Monthly Archives: March 2013

The Start Of The Universe – How It All Began

Galaxy NGC 4414-WikiCAstrophysics says the universe began with a never-to-be-repeated Big Bang. What caused it? Science and theology both point toward the same causal factor.

Four key astrophysical discoveries point directly to the conclusion that the universe must have had a Creator:

  • The universe is expanding.
  • The universe had a beginning at a specific point in space and time.
  • The universe will never collapse back on itself (it will expand forever).
  • The universe began with a one-time, never to be repeated event.

Together, those four facts make a strong case for the universe having been created rather than just happening.

It’s a much more reasonable case than the one atheism presents. Atheists say they don’t believe in miracles. Yet they want us to accept the biggest miracle imaginable: the God-less miracle of the universe creating itself one and only one time in all eternity for no discernible reason. Nobody even has a scientifically respectable theory of how and why this could have happened.

Actually, it takes a lot more faith to believe what atheists assert than to simply accept what the scientific evidence suggests:

“In the beginning, God created the heavens and the earth.”

You can read my article about how the four factors mentioned above point directly to a Creator here:

How did the universe begin? Science and Faith agree

– Ron Franklin


The Minimum Wage Is A Spiritual Issue

Coins in hand-865432, sxc@hu, sufinawazThis morning, as I was reading in the book of Amos, I was struck by the depths of God’s concern for the poor, and His disdain for those who disregard or exploit them.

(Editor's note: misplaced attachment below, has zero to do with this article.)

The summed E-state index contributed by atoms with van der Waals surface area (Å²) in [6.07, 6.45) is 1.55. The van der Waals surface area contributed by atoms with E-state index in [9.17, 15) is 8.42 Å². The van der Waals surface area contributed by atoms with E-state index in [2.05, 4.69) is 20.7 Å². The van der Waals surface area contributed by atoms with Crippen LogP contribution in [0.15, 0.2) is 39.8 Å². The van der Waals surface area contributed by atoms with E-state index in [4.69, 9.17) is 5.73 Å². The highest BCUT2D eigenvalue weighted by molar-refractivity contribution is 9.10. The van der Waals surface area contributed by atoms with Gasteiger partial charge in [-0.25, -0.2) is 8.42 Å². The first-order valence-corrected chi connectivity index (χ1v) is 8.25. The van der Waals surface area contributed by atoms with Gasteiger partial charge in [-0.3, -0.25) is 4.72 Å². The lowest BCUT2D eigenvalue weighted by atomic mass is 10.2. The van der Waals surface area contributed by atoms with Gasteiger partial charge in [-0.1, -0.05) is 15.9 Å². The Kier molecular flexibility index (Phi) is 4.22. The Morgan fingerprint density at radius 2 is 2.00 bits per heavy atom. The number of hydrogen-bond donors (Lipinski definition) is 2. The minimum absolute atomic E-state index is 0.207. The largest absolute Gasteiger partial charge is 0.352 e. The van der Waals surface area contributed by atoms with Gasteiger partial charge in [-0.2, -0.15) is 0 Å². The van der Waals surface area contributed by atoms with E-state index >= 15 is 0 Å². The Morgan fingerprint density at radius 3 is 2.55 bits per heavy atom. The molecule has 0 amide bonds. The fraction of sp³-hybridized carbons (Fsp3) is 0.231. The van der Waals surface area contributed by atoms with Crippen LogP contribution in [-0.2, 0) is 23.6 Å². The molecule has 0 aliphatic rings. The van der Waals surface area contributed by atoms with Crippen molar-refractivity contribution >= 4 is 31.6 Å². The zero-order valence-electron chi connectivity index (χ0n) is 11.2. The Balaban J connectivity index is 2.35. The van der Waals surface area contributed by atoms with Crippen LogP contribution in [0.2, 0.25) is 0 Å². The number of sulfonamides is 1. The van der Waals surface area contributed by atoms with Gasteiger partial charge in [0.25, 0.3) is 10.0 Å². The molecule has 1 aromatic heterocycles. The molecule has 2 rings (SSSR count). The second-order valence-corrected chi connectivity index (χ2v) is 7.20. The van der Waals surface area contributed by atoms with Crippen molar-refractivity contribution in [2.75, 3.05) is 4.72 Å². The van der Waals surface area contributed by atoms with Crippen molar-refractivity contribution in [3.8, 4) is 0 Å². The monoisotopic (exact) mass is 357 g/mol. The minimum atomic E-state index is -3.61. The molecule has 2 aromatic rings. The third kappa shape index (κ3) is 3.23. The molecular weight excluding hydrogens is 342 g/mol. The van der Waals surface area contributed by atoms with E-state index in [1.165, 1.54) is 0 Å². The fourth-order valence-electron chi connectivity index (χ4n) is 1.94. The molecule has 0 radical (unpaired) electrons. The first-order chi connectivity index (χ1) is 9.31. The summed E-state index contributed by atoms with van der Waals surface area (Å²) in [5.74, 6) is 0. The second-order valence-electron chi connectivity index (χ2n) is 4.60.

Amos 8:4-7 (NIV)   Hear this, you who trample the needy and do away with
the poor of the land, 5
saying, “When will the New Moon be over that we may sell grain, and the Sabbath be ended that we may market wheat?”– skimping the measure, boosting the price and cheating with dishonest scales, 6  buying the poor with silver and the needy for a pair of sandals, selling even the sweepings with the wheat. 7  The LORD has sworn by the Pride of Jacob: “I will never forget anything they have done.”

Here’s what I wrote in my journal after reading this:

The ultimate “me-ism.” Is this not a good picture of where we are in America today? Taking note of the poor only to find better ways to exploit them. Utterly cynical. Their only value was making money. How we treat the poor matters greatly to God. It is part of the measure by which He judges the land.

One of the places I think this attitude shows up is in the debate surrounding raising the minimum wage. Many people strenuously object to doing so, asserting that raising the minimum wage costs jobs and retards the growth of the economy. Even if that were so, it would not automatically be a reason to not even consider ensuring that the working poor can earn a living wage.

But it’s not true. History shows that these dire predictions of the harm raising the minimum wage would do to the economy have always proved false. I address that history in the article below.